• How to buy a horse at an auction.

    We've all heard a story or two about someone getting bamboozled at a livestock auction. Whether or not you purchase a horse that is worthy of the money that you paid can appear to be a total crapshoot. Don't let the horror stories scare you away from horse auctions because there are many good deals to be had. Here are a few things you should keep in mind the next time you are looking to purchase a horse at an auction.

    The first thing you should do to give yourself a leg-up is arrive early to the auction, ideally 2-3 hours early so tha t you can watch the horses arrive. Watching how they walk to their pens will give you a first impression as to the health of the horse (we'll talk more about that a little later). Take mental notes of who is selling what horse, how many horses are they selling, etc. There isn't really a good or bad seller per se, but do not discount one's "spidey sense". For example, if you see a horse trader arrive with many trailers full of horses, this may mean that you want to pay special attention to the horse's health. Another benefit of watching who the horses arrive with, is that you will know who to approach with questions.

    When you talk to the person who arrived with the horse, find out if they are the owner? If they are not the owner of the horse - who is he and why are you selling it for him? If you get a story about the horse being a neighbor's horse or something that sounds fishy, go with your instincts. Beware of the possibility that you are being fed a story and that you are actually speaking with the true owner. He just doesn't want to be on the hook for any lies that he is telling you. I know this sounds cynical, but if someone is trying to bamboozle you they will try to distant themselves from the horse for legal reasons.

    The most important thing to determine is the overall health of the horse. Obviously an auction setting imposes limitations on your ability to measure a horses health, but do your best. The first thing to take note of is if the horse is tied up in his pen. If so, this could be an indication that the seller is intentionally trying to hide a health problem by restricting the horse's movement.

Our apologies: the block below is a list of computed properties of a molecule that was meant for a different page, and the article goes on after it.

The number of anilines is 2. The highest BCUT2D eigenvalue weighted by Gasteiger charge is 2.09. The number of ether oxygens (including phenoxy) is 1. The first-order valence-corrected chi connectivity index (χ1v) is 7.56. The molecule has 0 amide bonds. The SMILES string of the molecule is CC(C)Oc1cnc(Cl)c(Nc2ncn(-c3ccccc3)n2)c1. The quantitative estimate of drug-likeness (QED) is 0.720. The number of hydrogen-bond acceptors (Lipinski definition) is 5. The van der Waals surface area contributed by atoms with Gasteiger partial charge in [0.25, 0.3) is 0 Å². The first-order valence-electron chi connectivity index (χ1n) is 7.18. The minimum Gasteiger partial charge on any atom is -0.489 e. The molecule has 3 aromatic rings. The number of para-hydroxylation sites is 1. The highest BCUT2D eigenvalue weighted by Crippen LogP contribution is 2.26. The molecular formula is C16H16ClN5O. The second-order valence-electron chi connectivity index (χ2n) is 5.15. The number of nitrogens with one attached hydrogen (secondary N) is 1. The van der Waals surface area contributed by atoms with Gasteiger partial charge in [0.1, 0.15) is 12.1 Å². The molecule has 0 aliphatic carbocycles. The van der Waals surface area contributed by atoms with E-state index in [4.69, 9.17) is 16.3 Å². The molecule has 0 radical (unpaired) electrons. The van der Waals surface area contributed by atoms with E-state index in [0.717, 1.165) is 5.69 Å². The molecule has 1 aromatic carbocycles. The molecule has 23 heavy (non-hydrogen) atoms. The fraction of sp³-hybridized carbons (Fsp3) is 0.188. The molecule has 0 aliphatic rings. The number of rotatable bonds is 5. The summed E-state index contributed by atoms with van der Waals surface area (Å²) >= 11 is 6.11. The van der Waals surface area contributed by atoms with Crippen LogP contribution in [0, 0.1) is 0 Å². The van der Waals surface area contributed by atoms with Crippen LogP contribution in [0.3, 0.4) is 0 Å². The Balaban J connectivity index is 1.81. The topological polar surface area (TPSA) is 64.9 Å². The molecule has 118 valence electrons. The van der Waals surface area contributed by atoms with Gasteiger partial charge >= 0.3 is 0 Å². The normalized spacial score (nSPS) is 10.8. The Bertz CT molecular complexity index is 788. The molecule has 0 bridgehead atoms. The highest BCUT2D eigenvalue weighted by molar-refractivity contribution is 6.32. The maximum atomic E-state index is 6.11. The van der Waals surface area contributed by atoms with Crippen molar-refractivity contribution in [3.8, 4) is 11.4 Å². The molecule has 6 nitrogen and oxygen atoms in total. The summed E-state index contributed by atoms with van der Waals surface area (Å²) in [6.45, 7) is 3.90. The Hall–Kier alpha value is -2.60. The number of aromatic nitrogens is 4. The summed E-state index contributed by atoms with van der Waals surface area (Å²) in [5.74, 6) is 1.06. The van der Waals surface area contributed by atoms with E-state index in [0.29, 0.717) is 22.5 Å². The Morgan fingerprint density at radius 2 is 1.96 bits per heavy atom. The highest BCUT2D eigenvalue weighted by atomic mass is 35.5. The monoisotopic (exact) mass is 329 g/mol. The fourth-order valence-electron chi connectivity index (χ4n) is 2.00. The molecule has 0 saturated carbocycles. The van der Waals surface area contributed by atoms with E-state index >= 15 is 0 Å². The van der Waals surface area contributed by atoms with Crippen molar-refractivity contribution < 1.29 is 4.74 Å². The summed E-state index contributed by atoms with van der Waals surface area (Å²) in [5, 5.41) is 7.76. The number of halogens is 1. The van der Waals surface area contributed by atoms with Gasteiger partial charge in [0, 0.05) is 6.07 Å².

Pay special attention to the horses legs as this is the most common place for injuries. Look for any signs of limping or lameness. Do the horse's hooves appear to be well-kept and clean? Poorly kept hooves, and general cleanliness for that matter, could also point to improper treatment of past injuries (thereby increasing the likelihood of future ones).

    Note any scars, bumps, or divots on the head or neck of the horse. This could mean that the horse is prone to panic. This type of thing can be very hard to determine at an auction, but looking for past wounds and noting their location can give you a few clues.

    Examine the prospective horse by running your hand over him/her from head to toe. You are looking for spots that are noticeably warmer than surrounding areas or areas that appear to be swollen. When looking at the legs, compare the left one to the right one, and vice versa. This will help you identify a problem. Flex many of the horses joints as you can in order to check for arthritis.

    If you are not comfortable with your ability to assess the health of a horse, consider bringing a veterinarian with you. Heck, even if you "think" you are able to examine a horse, a veterinarian is never a bad idea. This may be a tough thing to arrange, but if you are serious about buying a horse it will pay dividends.

    When the horse is introduced to the sale ring, look for any head bobbing, head tossing, rearing, or skittishness. Does the horse appear to be uncomfortable, are his ear's pinned back, tail twitching? All of these signs could indicate a potential injury or point to the horse as being a tough ride. The sale ring is generally too small to get in any real work, but you will get a little glimpse into how the horse reacts under some pressure. The seller will generally try to push the horse a bit to get a good showing. Sometimes this actually makes a defect all the more clear.

    I hope these tips allow you to purchase your next horse at an auction with confidence. Do your due diligence and it will make your buying experience all the more enjoyable.
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